QVC Made False Weight-Loss Claims, FTC Says
The FTC said that on-camera statements about the products violated a settlement in 2000 with the shopping channel involving Cold-Eeze zinc lozenges. As part of that settlement, the FTC said, the home shopping channel agreed to have "competent and reliable scientific evidence" substantiating any claim that a dietary supplement "can or will cure, treat, or prevent any disease, or have any effect on the structure or function of the human body."
The products named in the complaint are "For Women Only" weight-loss products, Lite Bites weight-loss products and Bee-Alive royal jelly dietary supplements.
In addition, the complaint alleges that QVC made unsubstantiated claims that Lipofactor Cellulite Target Lotion (a topical product not covered by the 2000 FTC order) eliminates or significantly reduces cellulite without diet or exercise, causes measurable inch loss and that tests prove the product works.
"QVC's claims for these products are not only unsubstantiated, but for some, scientifically impossible," said Howard Beales, director of the FTC's Bureau of Consumer Protection. "No pill or drink can cause anyone to lose 125 pounds. QVC didn't keep its promise to use sound science and solid evidence to back up the claims it makes for the health products it sells."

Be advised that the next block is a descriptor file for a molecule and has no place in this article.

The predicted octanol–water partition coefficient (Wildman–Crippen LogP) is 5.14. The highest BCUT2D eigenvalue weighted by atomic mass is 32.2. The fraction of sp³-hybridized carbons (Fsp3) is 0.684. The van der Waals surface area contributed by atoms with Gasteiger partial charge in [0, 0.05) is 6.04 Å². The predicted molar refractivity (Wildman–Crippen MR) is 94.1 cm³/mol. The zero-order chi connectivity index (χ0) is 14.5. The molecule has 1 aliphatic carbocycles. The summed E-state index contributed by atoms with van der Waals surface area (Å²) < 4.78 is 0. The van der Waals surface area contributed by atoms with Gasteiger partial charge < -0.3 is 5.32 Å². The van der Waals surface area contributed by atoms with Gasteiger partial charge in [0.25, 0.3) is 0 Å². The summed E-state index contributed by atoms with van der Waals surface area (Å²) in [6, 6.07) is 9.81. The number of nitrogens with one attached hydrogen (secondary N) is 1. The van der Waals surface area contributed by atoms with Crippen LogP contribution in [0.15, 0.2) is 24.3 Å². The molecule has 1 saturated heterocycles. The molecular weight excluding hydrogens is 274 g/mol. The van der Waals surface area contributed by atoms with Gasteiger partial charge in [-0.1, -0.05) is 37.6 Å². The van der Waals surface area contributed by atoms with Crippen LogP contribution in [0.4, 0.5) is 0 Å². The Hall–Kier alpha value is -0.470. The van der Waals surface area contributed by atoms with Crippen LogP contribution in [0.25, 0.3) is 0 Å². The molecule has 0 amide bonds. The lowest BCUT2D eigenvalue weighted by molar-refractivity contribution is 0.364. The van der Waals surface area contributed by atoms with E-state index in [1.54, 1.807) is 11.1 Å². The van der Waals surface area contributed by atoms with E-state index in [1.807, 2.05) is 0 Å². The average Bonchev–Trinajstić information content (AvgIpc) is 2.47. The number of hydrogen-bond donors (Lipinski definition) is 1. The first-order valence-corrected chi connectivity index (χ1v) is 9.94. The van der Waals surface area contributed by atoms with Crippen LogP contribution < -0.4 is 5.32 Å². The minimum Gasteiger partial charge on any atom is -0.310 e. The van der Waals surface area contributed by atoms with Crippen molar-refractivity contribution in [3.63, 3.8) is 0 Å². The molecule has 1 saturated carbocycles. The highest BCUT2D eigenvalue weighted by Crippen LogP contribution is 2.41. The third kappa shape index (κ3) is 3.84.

QVC president/CEO Doug Briggs said statements made about the products during QVC broadcasts were accurate.
"We work extraordinarily hard to make sure that our 24-hour live broadcasting meets the highest possible standards of truthfulness, and we are ready to demonstrate that fact to the Court," he said in a statement. "I look forward to having the chance to show a judge the exhaustive efforts that QVC makes in this regard."
The FTC is seeking civil penalties, consumer redress, and other relief. Violations of FTC orders carry a penalty of up to $11,000 per violation.